Many people model narrow gauge in On30 and HOn30. Most of these are stand-ins for 36″ or 24″ gauge railways. I thought it would be interesting to look at some prototype 30″ lines that could be subjects for On30 and HOn30 modeling. This month we will start with the sugar cane plantation railroads of Kauai.
Kauai Plantation Railroads
Railroads on the island of Kauai date from 1881 with the first three miles of rail laid at Kilauea Plantation, and by 1915 there were nearly 200 miles of narrow gauge track in service on the sugar plantations of the Island. While the original line at Kilauea Plantation was a 2′ gauge line (and stayed that way to the end), all the other lines on Kauai chose 30″ gauge, the only Island in the Hawaiian Chain to run with this gauge.
The success of the Kilauea line lead management at the Koloa Sugar Plantation, the first on Kauai, to follow their lead and order a similar Fowler locomotive, but chose 30″ (2′ 6″) gauge for their line. The reason is not known. The success of this line soon prompted management to order a second Fowler locomotive of similar size.
In 1887 the Koloa Sugar Plantation ordered a 10-ton, 0-4-2T locomotive from the Hohenzollern Co. of Germany. Today this engine is preserved by the Grove Farm Homestead Museum in operating condition – it is the oldest functioning plantation locomotive in Hawaii and is put in steam occasionally for special events.
As the lines increased in length and management wanted to move larger quantities of sugar cane per trip, the locomotives were upgraded to larger units. The Baldwin Locomotive Works, of Philadelphia, became the prime supplier to most Hawaii plantations and Kauai was no exception. Initially the 0-4-2 design was popular, but soon the larger 0-6-2 wheel arrangement, with the water tank draped over the boiler (“saddle tank”) was favored because of it’s high tractive effort and the ability to negotiate sometimes less than perfect track. Historians have called these the “Bulldog Baldwins” for their squat, compact appearance and renown pulling ability. At one point there were more than 20 of these engines in service on Kauai at the same time, and three of them survive in the collection of the Grove Farm Homestead Museum, two of which are still operational.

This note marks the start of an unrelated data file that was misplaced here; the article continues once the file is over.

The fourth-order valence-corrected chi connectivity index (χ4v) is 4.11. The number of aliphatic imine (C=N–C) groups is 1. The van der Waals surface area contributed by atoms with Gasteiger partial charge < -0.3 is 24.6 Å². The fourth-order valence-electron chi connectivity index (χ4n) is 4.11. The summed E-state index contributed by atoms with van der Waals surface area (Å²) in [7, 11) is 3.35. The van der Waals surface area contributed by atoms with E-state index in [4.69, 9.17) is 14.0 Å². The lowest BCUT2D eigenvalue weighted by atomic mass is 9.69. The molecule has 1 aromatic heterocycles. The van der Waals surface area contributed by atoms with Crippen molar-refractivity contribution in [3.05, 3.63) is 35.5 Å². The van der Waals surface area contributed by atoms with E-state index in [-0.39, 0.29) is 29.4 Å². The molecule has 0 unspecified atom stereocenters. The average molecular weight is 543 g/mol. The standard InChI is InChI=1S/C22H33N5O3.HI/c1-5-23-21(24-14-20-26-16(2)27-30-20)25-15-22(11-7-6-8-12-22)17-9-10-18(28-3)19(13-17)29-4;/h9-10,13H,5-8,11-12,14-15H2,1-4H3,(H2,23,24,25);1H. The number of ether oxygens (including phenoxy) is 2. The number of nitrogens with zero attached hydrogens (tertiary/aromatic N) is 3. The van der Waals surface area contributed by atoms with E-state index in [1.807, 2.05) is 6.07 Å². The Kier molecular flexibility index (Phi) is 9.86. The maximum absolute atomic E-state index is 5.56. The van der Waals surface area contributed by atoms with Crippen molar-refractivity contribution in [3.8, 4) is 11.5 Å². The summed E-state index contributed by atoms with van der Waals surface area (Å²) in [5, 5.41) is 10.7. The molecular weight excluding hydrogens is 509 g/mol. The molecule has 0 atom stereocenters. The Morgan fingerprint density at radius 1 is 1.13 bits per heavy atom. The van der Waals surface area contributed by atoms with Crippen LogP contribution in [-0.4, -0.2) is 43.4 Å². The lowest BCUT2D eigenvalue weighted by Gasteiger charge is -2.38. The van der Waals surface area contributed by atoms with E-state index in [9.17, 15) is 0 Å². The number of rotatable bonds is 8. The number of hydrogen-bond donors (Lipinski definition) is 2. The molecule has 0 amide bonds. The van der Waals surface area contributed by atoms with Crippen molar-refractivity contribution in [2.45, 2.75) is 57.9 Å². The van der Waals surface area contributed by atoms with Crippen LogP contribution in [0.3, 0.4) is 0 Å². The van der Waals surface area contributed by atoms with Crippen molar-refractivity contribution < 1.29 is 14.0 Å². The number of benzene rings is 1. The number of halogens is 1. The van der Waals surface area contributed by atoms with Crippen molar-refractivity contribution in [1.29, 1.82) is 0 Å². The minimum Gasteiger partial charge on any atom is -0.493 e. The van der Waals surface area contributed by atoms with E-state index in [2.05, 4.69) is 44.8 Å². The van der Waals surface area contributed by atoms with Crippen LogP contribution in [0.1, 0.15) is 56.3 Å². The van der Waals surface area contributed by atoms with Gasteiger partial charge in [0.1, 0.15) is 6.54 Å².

By 1927 plantation managers began to experiment with internal combustion engines and a 12-ton Plymouth diesel was placed in service at the Kekaha Sugar Company and was soon followed by similar units on other operations. In 1936 management at the Lihue Plantation purchased a 10-ton Whitcomb diesel-mechanical engine, which proved to be successful. The following year a second, similar engine was brought on line. A restored a 1939 Whitcomb diesel-mechanical of the same design as the early Kauai engines and a 1948 GE diesel-electric engine similar to the early GE units purchased by Lihue Plantation Co can still be seen today at the Kauai Plantation Railway.
The last surviving Hawaii sugar cane railroad by the mid 1950’s was the Lihue Plantation Co on Kauai keeping it’s railroads in service until 1959 – far longer than expected. By that time five large GE diesel engines were doing the majority of the work, with several of the old steam engines in reserve.
Through the foresight of Mable Wilcox, a member of the family who owned the Lihue Plantation Co, the Grove Farm Homestead Museum was established to help preserve Kauai’s plantation history. The museum was able to acquire and preserve four of Kauai’s steam engines, three of which have been restored to operational condition.
Though the plantation railroads of Kauai no longer haul sugar cane, the preservation efforts of the Grove Farm Homestead Museum, and the operations of the Kauai Plantation Railway help visitors and Island residents experience this long-gone aspect of Island life.